You know, I lost many things in life–most frequently cellphones. Okay, I know maybe it’s not a significant loss. But talking about loss and sadness + disappointment that trail with it is still not easy for me. First off, I have to face myself and calm her down. Similar to a heart break, I’m worried that discussing loss will only remind me of the pain. Yet I’m also worried that blocking the channel will build up a tremendous unbearable feeling. It’s also hard to remain serene whatever others say.

When appearing to be perfectly calm, some will be disturbed and say, “Aren’t you sad? Oh, you must be used already with this kind of things. Oh, you must have a good prosperous life you could re-buy anything you lost. *shrug off*”

When appearing to be sad, some will say, “Your situation is actually much better than the majority of people in the world. You should be grateful that it’s only [something] that you lost. Don’t act like a crybaby.”

Some are brilliant detectives who quick to find who’s at fault–me, of course–by saying, “How could that happen? Did you keep everything safe? I know you must not, you’re a messy girl. I’ve told you like millions times that you should xx yy zz. You never change.”

Some other are very well prepared to take the role of a wise teacher and deliver a sermon, “This is God’s warning. You have to evaluate yourself, muhasabah. Maybe you don’t give enough charity. Maybe you’ve been neglecting your religious duty.”

I well realize that those words are, to some extent, true. The problem is just within myself. I long to be consoled so I want to tell my feelings, but I’m afraid people will just see me as spoiled. Even if they do empathize, I’m afraid that I’d be weaker and become too dependent. I find myself trapped between the wish to rely and the wish to be capable.


So, back to the after-flood. It took me some time before deciding that I need to tell a friend. I started indirectly and built from that. Luckily I got a proper response. I felt that the friend was being sincerely empathic in just the right amount without exaggeration. So I was encouraged and my heart got lighter. Now I have the gut to openly discuss my loss in this post. Thank you, friend.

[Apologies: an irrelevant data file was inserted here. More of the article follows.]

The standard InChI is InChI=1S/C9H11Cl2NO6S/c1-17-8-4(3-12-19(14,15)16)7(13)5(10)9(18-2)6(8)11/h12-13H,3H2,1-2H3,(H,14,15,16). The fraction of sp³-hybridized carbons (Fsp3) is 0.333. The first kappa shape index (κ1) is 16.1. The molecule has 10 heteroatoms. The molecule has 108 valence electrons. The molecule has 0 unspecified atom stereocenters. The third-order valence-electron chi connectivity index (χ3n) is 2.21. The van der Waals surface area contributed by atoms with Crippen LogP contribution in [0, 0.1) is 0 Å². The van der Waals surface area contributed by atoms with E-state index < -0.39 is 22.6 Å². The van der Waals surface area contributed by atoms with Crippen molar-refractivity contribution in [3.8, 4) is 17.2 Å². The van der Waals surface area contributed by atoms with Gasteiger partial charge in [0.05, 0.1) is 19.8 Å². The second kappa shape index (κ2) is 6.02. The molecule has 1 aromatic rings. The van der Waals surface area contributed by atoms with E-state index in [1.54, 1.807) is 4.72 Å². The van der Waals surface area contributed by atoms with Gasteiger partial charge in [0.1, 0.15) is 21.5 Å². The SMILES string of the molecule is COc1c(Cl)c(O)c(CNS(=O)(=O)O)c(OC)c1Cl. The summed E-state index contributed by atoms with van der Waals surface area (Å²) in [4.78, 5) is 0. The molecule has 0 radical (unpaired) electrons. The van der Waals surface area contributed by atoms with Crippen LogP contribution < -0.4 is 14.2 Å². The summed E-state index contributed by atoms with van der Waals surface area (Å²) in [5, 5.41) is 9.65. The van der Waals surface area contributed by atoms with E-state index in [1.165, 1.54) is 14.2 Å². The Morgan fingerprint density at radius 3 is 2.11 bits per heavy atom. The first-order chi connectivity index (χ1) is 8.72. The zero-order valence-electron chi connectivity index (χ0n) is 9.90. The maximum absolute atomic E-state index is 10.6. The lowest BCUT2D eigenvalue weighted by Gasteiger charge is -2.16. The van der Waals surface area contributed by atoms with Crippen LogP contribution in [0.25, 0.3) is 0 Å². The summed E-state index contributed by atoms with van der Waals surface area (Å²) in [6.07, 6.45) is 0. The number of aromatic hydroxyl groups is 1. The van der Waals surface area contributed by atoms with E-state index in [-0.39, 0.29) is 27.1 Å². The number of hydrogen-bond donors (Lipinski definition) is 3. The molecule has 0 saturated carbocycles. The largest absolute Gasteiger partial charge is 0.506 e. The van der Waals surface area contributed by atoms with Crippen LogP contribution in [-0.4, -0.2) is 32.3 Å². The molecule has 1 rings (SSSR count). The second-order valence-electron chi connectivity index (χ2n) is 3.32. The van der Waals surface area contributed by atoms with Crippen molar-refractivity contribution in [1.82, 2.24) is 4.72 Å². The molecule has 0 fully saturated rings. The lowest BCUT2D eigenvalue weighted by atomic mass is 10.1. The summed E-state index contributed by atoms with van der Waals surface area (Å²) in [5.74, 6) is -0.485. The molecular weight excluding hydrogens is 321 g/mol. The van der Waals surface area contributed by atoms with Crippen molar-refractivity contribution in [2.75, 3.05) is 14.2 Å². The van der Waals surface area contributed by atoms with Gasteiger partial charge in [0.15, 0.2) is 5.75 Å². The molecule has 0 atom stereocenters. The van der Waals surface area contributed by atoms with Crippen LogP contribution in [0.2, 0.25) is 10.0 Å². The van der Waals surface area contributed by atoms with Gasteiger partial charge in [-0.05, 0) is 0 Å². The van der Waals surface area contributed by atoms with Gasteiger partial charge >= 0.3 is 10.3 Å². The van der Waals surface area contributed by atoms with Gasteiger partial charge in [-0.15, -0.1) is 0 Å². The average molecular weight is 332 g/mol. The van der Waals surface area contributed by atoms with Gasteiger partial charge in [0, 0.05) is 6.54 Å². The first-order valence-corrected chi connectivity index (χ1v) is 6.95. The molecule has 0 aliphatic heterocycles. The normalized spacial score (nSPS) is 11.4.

To conclude the story, I want to say that I’m feeling fine. Losing things makes me realize that I’m okay without them. In fact I can’t really call it a ‘loss’ because, ya, I started life with nothing at hand. Books nevertheless had been the major source of my pride and happiness, but those earthly things don’t define me. Few days ago I scraped the hill of all muddy-torny books. Karlsson’s words kept echoing in my head, “Aah itu kan hanya barang duniawi.” I did a quick assessment to keep some that could be saved–just a little few. As I threw the rest away, I bid them farewell.

Thank you for coming to my world, letting me read you, and serving my hoard all this time. I’m grateful for everything we’ve been through. :) 

For those of you who gave me those books, I’m sorry that I couldn’t keep them safe. You know you can always give me new ones. Hehe. ;)

Hey. You only own things you can’t lose. Now, what can’t you lose? Think about it and set priority straight.

Be safe, folks!

Wow, this has become quite a long post. Thanks for keep reading.

 

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afina

the girl who struggle with the question, "Who am I?"